Featured Image by Bernhard Huber (Flickr) CC: https://creativecommons.org/licenses/by-nc-nd/2.0/
Sharing media (videos and audio recordings), as discussed in Thing 12, is definitively an effective way to reach the audience and let them know about your work and your achievements. I will probably consider that in the future and some of the means for sharing media mentioned in Thing 12 were new to me too. So, thank you ’23 things’ course 🙂
What to say about Prezi…it’s incredible. I’ve played a bit with it and, honestly, it opens so much in terms of novel ways you can present and engage with your audience. I will certainly use it in the future. Particularly attractive is the idea to use Prezi for mind mapping. Fantastic tool 🙂
What to say about Thing 9. Wikipedia, my beloved tool for a quick check-up about topics, etc. Of course, Wikipedia is something that need to be handled carefully, but this is valid when using any other source of knowledge and information. Just to try Wikipedia…I’ve searched about ‘nanoindentation’. Being this a backbone topic of my research project, I could easily verify whether the information provided was reasonable as well as the references given. Well…I was very satisfied with the material I found.
Future Learns and Coursera are other two useful tools in order to find interesting courses on-line, which can definitively be used to support researchers during their learning process. I have been mainly using Youtube to find courses or lectures. I must confess I was not aware of Future Learns or Coursera. I’m sure I will make use of them in the future.
In terms of reference management tools, I have been extensively using RefWorks when writing periodic reports and other various documents. These type of tools are certainly very useful and make researchers’ life easier when there is the need to handle ‘tons’ of references as part of a document.
Things 7 and 8 talk about some of the most commonly used professional networking tools, such as Linkedin and Researchgate. I have been using LinkedIn for quite a while, but I joined Researchgate only recently. Although they are both beneficial to enhance the professional presence on-line, enabling networking, I noticed there are some crucial differences between the two though. I found that networking as result of LinkedIn is more ‘business led’. What I mean by this is that when persons search for other people in LinkedIn, the criterion is very likely to be based on what role that person has in a company or institution, rather than on his/her technical expertise or knowledge. Researchgate (as for Academia.edu), instead, seems to be source of a networking aimed to gather together people that share the same scientific/technical interests/knowledge.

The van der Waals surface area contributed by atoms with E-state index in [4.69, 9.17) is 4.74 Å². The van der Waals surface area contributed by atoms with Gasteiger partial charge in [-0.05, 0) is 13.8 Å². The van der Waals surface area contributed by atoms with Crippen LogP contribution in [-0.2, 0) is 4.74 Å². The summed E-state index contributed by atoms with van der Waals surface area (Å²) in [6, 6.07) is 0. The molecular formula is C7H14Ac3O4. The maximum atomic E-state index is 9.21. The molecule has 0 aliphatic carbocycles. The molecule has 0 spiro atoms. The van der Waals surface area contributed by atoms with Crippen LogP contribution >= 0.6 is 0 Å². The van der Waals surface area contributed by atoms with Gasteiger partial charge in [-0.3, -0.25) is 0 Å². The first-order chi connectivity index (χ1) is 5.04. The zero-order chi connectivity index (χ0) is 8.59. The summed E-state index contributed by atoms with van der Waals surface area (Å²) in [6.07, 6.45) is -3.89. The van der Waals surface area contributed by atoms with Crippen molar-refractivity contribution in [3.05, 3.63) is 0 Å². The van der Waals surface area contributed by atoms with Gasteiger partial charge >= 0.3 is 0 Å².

Based on the above, as researcher, if I had to find colleagues or authors I can discuss my research project topic with I would use Researchgate. In this sense, although LinkedIn could allow this too, Researchgate seems to be better organised with the aim to achieve this more easily. Having said that, LinkedIn offers the option to join some specialist groups in line with your technical expertise. In there, you can find several opportunities to enrich both your knowledge and your network. I find this valuable.
Alright…I typed my name in Google and the results were mainly related to my professional profiles, such as: LinkedIn , Researchgate and various documents associated with conferences and workshop I attended (papers, abstract and proceedings). It was not showing any of the accounts (Facebook or Twitter) that are more linked to my private life (and I was very happy about this!).
Nowadays, certainly, using social media to improve the chances of increasing your professional presence in the scientific community plays an important role. No doubts about it! An aspect of using social media tools that strikes me is also the ease of achieving such ‘professional presence’ on-line. Everyone can do it!! As result, the following question arises: what’s the impact on the quality of what is published? What’s the real professional value of the persons publishing and using social media? As far as I know, in the old times (as it is still now…fortunately), if you wanted to be recognised for your work, the main vehicles were publishing ‘real’ papers, attending and presenting at conferences, publish ‘real’ book, etc. All this required (requires) going through some sort of review processes before to reaching the audience. This doesn’t apply to what people publish using social media tools. Does this means that the system in place sometime ago (before social media could be extensively used) was unfair? Or was it more meritocratic? Is today’s system more fair in terms of giving chances to anyone, regardless the real value of the persons or work associated with those persons? No matter what the answers are to these questions, I strongly believe that, while social media certainly facilitate the professional presence on-line, however when it comes to use them to gather information, this will require significant discerning skills .
Will I use social media as a researcher? Of course I will, carefully, use them.
Almost forgotten. Pinterest is very useful for DIY ideas at home! However, I was very disappointed to notice that no many people share my interest in multi-scale modelling of metallic material. Most of the results that came out were about ‘small-scale armour modelling’. I may get into this hobby activities, actually! Yes, Pinterest…for DIY is one of the best!